We believe that diet should be a primary therapy for all diseases, and that with a good diet and appropriate antimicrobial therapies nearly all diseases can be cured. It’s exciting therefore to hear from readers, especially sick readers, who apply our ideas. We are grateful to readers who share their experiences with us, whether good or bad. Both successes and failures are educational.
Like Pål, we look forward to a second edition. We aim for the perfect diet, but we know that we have not yet written the perfect book. To achieve excellence, an evolutionary process is usually required. We’re most grateful to all those who apply our ideas and help us refine them.
Just a note of thanks for helping me control migraines/headaches. Ketogenic diet has made an enormous difference in my life. Down from 24 days of headaches in February to only 4 days in June! My M.D. is suffering cognitive dissonance – thrilled with the decrease of headaches, but “suggests” a minimal dose of statins to prevent atherosclerosis – despite an HDL of 99 and TRG of 52. Obviously, I won’t be taking statins!… Thanks again.
We believe that ketogenic diets are probably therapeutic for nearly all neurological diseases, so we hope more people with brain or nerve disorders will try our version of the ketogenic diet.
 It’s good to supplement magnesium: A study in AJCN found that women in the highest quartile of dietary magnesium had a 37% lower risk of sudden cardiac death, and in the highest quartile of serum magnesium had a 77% lower risk of sudden cardiac death, than women in the top quartiles. In the same issue, a clinical trial found that supplementation of 500 mg/day magnesium was beneficial for obese people.
We recommend supplementing magnesium at 200 mg to 400 mg per day. 500 mg/day is more likely to produce an observable effect in a 4-week trial, but is more than we would recommend for long-term supplementation.
 Getting Real at Whole Foods: This has been making the rounds, but it’s good enough for one more showing:
Via Melissa McEwen.
 O Primitivo on LDL, meat, and mortality: Ricardo (“O Primitivo”) of Canibais e Reis (“Cannibals and Kings” in Portuguese; inspired by Marvin Harris’s book), who was the source of the data discussed in Tuesday’s post, tried to leave a comment there but it had too many links for our spam filter and was lost. Fortunately, he emailed me with some fascinating information.
First, he has compiled a database specifically correlating LDL cholesterol levels to various health conditions. This is a very valuable database and I hope he’ll blog about it before long. LDL levels are highly correlated with total cholesterol, so the results are similar to those in his total cholesterol database, but still interesting.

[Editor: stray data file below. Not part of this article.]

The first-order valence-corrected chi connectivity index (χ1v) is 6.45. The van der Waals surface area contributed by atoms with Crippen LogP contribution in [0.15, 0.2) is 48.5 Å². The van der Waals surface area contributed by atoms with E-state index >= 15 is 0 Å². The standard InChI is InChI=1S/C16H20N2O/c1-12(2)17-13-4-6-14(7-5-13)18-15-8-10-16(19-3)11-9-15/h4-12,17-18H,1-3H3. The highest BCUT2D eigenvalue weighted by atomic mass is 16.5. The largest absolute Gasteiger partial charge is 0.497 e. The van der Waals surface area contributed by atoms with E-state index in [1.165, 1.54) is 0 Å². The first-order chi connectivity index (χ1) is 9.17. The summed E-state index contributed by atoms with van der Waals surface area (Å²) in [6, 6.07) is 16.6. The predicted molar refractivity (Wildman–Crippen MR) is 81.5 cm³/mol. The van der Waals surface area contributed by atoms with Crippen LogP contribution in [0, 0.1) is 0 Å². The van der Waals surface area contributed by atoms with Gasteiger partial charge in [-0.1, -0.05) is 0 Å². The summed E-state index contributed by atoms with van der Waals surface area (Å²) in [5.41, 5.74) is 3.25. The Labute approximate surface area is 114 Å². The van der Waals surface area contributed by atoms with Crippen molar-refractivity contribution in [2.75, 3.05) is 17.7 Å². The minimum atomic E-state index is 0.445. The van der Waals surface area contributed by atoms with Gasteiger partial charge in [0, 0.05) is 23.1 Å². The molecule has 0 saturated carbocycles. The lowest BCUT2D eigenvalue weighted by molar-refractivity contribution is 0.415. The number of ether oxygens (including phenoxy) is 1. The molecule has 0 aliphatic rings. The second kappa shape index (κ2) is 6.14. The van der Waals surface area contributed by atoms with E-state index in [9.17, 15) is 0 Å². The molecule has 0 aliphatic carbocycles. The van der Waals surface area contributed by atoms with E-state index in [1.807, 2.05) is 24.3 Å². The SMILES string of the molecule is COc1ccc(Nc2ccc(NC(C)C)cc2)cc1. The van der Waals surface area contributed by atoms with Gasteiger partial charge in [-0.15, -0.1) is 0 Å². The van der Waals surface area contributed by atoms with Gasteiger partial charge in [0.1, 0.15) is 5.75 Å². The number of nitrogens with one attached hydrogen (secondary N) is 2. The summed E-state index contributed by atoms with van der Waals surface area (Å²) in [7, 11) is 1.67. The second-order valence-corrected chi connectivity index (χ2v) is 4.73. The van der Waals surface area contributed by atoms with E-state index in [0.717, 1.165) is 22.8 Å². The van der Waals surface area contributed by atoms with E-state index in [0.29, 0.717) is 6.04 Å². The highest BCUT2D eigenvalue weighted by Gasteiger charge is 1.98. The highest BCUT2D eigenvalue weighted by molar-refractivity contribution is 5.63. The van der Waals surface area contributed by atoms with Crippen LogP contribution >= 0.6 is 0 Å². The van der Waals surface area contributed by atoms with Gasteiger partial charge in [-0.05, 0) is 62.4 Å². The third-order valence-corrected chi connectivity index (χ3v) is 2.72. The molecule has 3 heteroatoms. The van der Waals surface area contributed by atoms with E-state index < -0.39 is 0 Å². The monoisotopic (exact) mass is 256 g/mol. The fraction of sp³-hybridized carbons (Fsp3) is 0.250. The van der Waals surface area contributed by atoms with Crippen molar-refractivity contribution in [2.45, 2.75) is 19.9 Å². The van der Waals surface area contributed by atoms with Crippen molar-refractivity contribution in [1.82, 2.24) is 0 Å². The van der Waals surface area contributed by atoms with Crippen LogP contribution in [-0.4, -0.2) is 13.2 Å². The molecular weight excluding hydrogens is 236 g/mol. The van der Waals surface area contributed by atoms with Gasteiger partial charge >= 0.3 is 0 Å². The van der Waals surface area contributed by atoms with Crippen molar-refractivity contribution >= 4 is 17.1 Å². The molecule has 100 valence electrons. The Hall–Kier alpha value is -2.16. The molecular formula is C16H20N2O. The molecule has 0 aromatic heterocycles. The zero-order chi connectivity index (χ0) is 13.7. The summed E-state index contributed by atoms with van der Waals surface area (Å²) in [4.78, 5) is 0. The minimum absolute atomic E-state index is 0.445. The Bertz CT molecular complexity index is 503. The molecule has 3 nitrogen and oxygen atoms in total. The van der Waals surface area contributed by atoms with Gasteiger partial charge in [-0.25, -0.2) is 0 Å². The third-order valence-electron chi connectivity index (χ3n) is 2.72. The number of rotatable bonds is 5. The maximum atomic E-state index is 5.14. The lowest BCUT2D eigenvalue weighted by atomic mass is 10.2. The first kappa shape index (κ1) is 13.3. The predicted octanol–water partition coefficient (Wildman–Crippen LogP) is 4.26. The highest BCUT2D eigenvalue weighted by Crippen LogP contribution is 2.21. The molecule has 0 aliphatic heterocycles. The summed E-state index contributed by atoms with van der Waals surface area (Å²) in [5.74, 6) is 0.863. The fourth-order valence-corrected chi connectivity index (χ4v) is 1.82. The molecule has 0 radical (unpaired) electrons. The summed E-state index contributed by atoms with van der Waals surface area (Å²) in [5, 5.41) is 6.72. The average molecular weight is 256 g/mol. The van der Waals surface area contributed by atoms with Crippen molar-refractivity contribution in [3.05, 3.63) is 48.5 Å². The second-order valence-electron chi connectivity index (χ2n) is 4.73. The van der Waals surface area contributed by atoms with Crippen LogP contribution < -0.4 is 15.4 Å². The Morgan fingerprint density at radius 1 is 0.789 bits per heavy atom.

O Primitivo also sent links to some of his blog posts:
- On a Korean study showing lowest mortality with TC between 211 and 250 mg/dl.
- On a Japanese study showing lowest mortality with TC between 240 and 259 mg/dl.
- A list of 48 studies showing that higher cholesterol levels in the elderly are associated with longevity and lower mortality. (Get the list in PDF.)
- Statistics on the ratio of animal to plant foods in the diet versus longevity. (In PDF)
- A list of letters and papers from the pioneering cholesterol scholar Dr. Uffe Ravnskov.
Plus a number of links to recent papers which I’ll leave for him to blog about.
Since he has so much good material, and many people will lack time to explore it all, let me give you one highlight. From his document on animal-vegetable ratios, the fraction of food intake from animals versus mortality:
Take that, vegetarians!
Thank you, Ricardo, for all the great information. You have a fantastic blog.
 The cat who didn’t bark:
“If people let government decide what foods they eat and what medicines they take, their bodies will soon be in as sorry a state as the souls of those who live under tyranny.” – Thomas Jefferson
 Who eats better, lab mice or humans?: Paleo bloggers frequently mock scientists for the “Western” diet fed to lab mice: usually some mix of sucrose, casein, and soybean oil. After watching this video, what strikes me about the ingredient lists is that the scientists are right. “Western” humans are eating an awful lot of artificially-colored animal chow:
 Race to the bottom continues: Via Bix at Fanatic Cook, a Japanese food scientist has learned how to make “turd burgers” – fake meat made of protein derived from bacteria in sewage, and “improved” by the addition of soy protein:
 Shou-Ching’s photo art: Belated Father’s Day edition:
 Weekly video: The United States has been losing family farms. One reason is aggressive enforcement of counter-intuitive and health-damaging farm regulations. The new movie “Farmageddon” documents how difficult it is for family farms to produce healthy food. Here is the trailer:
Via Scott Kustes.